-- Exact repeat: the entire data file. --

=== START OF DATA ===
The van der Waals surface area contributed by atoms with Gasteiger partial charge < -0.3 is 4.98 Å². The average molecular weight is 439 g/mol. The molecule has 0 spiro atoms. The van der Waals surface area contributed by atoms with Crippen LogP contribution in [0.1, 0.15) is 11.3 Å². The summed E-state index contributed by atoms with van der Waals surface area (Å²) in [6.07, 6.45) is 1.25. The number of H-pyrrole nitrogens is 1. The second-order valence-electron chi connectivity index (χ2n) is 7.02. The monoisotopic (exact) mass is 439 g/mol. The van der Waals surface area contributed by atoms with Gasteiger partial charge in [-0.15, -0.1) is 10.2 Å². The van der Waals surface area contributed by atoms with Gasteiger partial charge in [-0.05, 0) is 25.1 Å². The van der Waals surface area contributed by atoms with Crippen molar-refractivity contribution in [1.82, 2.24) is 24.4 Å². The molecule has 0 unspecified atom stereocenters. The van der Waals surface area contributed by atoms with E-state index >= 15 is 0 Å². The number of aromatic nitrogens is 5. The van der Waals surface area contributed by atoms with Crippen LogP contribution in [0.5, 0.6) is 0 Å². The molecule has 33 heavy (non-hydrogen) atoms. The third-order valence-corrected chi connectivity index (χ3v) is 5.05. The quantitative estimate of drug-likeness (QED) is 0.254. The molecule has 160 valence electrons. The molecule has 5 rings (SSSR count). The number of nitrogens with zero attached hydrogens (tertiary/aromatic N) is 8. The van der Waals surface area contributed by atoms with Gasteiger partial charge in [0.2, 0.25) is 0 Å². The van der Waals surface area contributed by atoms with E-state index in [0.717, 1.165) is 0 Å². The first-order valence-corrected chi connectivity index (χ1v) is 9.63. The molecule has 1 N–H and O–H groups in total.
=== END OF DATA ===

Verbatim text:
The van der Waals surface area contributed by atoms with Gasteiger partial charge < -0.3 is 4.98 Å². The average molecular weight is 439 g/mol. The molecule has 0 spiro atoms. The van der Waals surface area contributed by atoms with Crippen LogP contribution in [0.1, 0.15) is 11.3 Å². The summed E-state index contributed by atoms with van der Waals surface area (Å²) in [6.07, 6.45) is 1.25. The number of H-pyrrole nitrogens is 1. The second-order valence-electron chi connectivity index (χ2n) is 7.02. The monoisotopic (exact) mass is 439 g/mol. The van der Waals surface area contributed by atoms with Gasteiger partial charge in [-0.15, -0.1) is 10.2 Å². The van der Waals surface area contributed by atoms with Gasteiger partial charge in [-0.05, 0) is 25.1 Å². The van der Waals surface area contributed by atoms with Crippen molar-refractivity contribution in [1.82, 2.24) is 24.4 Å². The molecule has 0 unspecified atom stereocenters. The van der Waals surface area contributed by atoms with E-state index >= 15 is 0 Å². The number of aromatic nitrogens is 5. The van der Waals surface area contributed by atoms with Crippen LogP contribution in [0.5, 0.6) is 0 Å². The molecule has 33 heavy (non-hydrogen) atoms. The third-order valence-corrected chi connectivity index (χ3v) is 5.05. The quantitative estimate of drug-likeness (QED) is 0.254. The molecule has 160 valence electrons. The molecule has 5 rings (SSSR count). The number of nitrogens with zero attached hydrogens (tertiary/aromatic N) is 8. The van der Waals surface area contributed by atoms with Gasteiger partial charge in [0.2, 0.25) is 0 Å². The van der Waals surface area contributed by atoms with E-state index in [0.717, 1.165) is 0 Å². The first-order valence-corrected chi connectivity index (χ1v) is 9.63. The molecule has 1 N–H and O–H groups in total.